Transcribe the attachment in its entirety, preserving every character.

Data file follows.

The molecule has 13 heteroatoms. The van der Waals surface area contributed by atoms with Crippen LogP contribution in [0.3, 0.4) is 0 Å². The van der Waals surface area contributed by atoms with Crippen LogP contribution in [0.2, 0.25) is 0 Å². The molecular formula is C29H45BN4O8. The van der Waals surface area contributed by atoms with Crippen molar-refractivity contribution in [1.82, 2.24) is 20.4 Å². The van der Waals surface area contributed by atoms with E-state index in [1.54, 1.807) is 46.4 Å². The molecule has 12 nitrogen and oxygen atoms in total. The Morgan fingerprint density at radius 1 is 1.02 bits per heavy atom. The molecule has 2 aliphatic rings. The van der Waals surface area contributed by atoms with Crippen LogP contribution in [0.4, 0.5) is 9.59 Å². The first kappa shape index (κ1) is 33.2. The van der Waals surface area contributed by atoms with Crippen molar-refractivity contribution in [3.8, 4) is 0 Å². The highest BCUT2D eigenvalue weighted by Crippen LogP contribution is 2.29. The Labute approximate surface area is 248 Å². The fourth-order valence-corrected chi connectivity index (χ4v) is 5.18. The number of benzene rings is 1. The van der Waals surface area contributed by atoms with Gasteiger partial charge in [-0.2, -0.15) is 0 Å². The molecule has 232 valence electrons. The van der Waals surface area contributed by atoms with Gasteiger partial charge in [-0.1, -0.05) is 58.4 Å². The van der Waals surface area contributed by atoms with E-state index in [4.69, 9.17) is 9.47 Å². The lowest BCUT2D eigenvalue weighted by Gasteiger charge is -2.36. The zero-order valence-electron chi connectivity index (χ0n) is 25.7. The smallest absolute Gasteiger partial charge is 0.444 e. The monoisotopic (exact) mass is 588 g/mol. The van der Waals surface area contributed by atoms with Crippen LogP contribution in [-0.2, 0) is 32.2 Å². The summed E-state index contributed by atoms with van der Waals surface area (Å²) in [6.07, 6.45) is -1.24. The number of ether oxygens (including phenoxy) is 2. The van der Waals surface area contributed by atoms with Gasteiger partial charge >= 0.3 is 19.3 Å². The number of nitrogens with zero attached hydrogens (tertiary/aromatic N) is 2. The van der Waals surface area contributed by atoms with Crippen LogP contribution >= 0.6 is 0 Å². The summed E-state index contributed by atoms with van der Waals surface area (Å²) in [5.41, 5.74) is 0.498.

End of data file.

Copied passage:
The molecule has 13 heteroatoms. The van der Waals surface area contributed by atoms with Crippen LogP contribution in [0.3, 0.4) is 0 Å². The van der Waals surface area contributed by atoms with Crippen LogP contribution in [0.2, 0.25) is 0 Å². The molecular formula is C29H45BN4O8. The van der Waals surface area contributed by atoms with Crippen molar-refractivity contribution in [1.82, 2.24) is 20.4 Å². The van der Waals surface area contributed by atoms with E-state index in [1.54, 1.807) is 46.4 Å². The molecule has 12 nitrogen and oxygen atoms in total. The Morgan fingerprint density at radius 1 is 1.02 bits per heavy atom. The molecule has 2 aliphatic rings. The van der Waals surface area contributed by atoms with Crippen LogP contribution in [0.4, 0.5) is 9.59 Å². The first kappa shape index (κ1) is 33.2. The van der Waals surface area contributed by atoms with Crippen molar-refractivity contribution in [3.8, 4) is 0 Å². The highest BCUT2D eigenvalue weighted by Crippen LogP contribution is 2.29. The Labute approximate surface area is 248 Å². The fourth-order valence-corrected chi connectivity index (χ4v) is 5.18. The number of benzene rings is 1. The van der Waals surface area contributed by atoms with Gasteiger partial charge in [-0.2, -0.15) is 0 Å². The molecule has 232 valence electrons. The van der Waals surface area contributed by atoms with Gasteiger partial charge in [-0.1, -0.05) is 58.4 Å². The van der Waals surface area contributed by atoms with E-state index in [4.69, 9.17) is 9.47 Å². The lowest BCUT2D eigenvalue weighted by Gasteiger charge is -2.36. The zero-order valence-electron chi connectivity index (χ0n) is 25.7. The smallest absolute Gasteiger partial charge is 0.444 e. The monoisotopic (exact) mass is 588 g/mol. The van der Waals surface area contributed by atoms with Crippen LogP contribution in [-0.2, 0) is 32.2 Å². The summed E-state index contributed by atoms with van der Waals surface area (Å²) in [6.07, 6.45) is -1.24. The number of ether oxygens (including phenoxy) is 2. The van der Waals surface area contributed by atoms with Gasteiger partial charge >= 0.3 is 19.3 Å². The number of nitrogens with zero attached hydrogens (tertiary/aromatic N) is 2. The van der Waals surface area contributed by atoms with Crippen LogP contribution >= 0.6 is 0 Å². The summed E-state index contributed by atoms with van der Waals surface area (Å²) in [5.41, 5.74) is 0.498.